He says: “lovingly accepting that people see you in certain way UNTIL such point as they are ready to see past that projection. You patiently allow them to do what all humans do. It’s a much more beautiful place to come from. It also moves things out of the fear/power/ego dynamic that is present when one person is more famous/rich/successful than another.
So my note to self/learning for today is really this: The more I own my own shadows and stop trying to control others or fear their perceptions – the more I can shine and be seen.”
His words stirred something in me. It reminded me of something I know to be true: what you see in me reveals more about you than it does about me.
Anyone who has been pedestaled will eventually fall – it is inevitable. I know that I have had periods where I have looked up to teachers and then become resentful towards them when I discovered they are human just like me.
These days I like to think I can see them for the full spectrum that they are – that we all are. And just appreciate that. It’s been several years since I’ve been so blinded by someone’s brilliance that I couldn’t tell I’m merely seeing myself reflected in them. And it’s in gratitude to my teachers like Deb Maes that lovingly held my projections until I embodied that knowing – spot it, you got it.
In March 2014, only 6 months after I started working as a Transformational Brain Trainer, I met a delightfully witty and beautiful woman at an event. We sat next to each other and started chatting and I adored her from the moment I met her. On some level she must have felt my spirit’s reverence of her’s, even if it wasn’t in her conscious awareness (it certainly wasn’t in my conscious awareness back then… it was only later I came to discover that’s one of the quiddities of being with me).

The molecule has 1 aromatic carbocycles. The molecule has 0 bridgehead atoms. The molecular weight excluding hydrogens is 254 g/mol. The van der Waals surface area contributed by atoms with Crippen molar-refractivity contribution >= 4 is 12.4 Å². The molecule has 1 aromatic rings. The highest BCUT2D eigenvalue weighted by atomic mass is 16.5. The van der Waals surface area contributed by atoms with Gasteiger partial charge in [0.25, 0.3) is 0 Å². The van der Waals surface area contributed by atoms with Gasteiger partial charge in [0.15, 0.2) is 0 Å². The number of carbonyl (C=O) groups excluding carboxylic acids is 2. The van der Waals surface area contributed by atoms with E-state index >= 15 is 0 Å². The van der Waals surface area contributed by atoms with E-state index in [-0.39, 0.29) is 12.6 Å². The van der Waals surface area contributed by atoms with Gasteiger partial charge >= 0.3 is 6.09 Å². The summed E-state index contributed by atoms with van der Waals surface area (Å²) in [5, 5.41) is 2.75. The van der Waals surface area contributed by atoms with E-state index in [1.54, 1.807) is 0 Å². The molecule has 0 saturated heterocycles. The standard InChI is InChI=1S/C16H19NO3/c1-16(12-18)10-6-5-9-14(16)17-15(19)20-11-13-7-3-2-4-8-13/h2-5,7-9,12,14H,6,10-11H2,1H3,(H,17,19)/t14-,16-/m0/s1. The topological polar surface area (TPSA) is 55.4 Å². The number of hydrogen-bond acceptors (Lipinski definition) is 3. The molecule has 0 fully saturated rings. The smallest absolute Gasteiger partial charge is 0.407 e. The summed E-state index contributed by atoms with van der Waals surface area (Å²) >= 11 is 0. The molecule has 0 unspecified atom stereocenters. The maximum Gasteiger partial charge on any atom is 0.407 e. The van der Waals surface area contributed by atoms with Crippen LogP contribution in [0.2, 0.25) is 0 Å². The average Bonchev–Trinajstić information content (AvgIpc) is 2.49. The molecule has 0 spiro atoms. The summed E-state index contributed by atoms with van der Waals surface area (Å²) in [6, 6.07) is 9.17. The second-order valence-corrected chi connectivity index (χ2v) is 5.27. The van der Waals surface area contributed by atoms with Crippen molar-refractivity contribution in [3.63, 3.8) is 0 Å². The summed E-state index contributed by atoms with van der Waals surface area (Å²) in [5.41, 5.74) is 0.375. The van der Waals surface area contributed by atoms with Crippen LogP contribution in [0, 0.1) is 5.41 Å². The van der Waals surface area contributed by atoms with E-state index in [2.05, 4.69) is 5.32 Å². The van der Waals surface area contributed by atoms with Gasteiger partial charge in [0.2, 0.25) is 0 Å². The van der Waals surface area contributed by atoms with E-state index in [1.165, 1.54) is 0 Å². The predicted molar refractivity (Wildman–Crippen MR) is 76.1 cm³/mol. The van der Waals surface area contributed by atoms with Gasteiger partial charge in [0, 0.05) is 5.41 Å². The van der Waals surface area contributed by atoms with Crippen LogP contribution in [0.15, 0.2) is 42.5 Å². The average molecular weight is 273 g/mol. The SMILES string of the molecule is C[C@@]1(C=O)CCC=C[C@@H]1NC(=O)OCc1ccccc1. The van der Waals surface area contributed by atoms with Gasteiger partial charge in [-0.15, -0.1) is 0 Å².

A few weeks later the woman decided to sign on to a coaching program with me. During her program she experienced some profound shifts in perception. At first she attributed them to me. I continued to remind her: YOU are one doing your inner work. I’m only here to hold space and point the flashlight.
Eventually, she came to understand that – to appreciate her own courage and brilliance. Our coaching relationship organically morphed into a close friendship. I consider myself friends with all my clients, though because I have many friends all across the globe, I don’t speak to most of my friends that often – maybe once every couple months or so. However, because she lived in my neighborhood, we saw reach other regularly since we would go for morning walks together around Sydney Harbour about once a week, chatting along the way.
Then one day she sent me an email asking me to remove her testimonial from my website. I found that really odd, so I called her to ask about it. My interpretation of her request was “I don’t want to be associated with you anymore” and because I perceived her as a good friend, that was perplexing to me.
During that call she said she didn’t feel like we had been connecting recently and she said something along the lines of ‘you still see me as who I used to be and I’m not that person anymore…I don’t think you’ll ever see me as your equal.’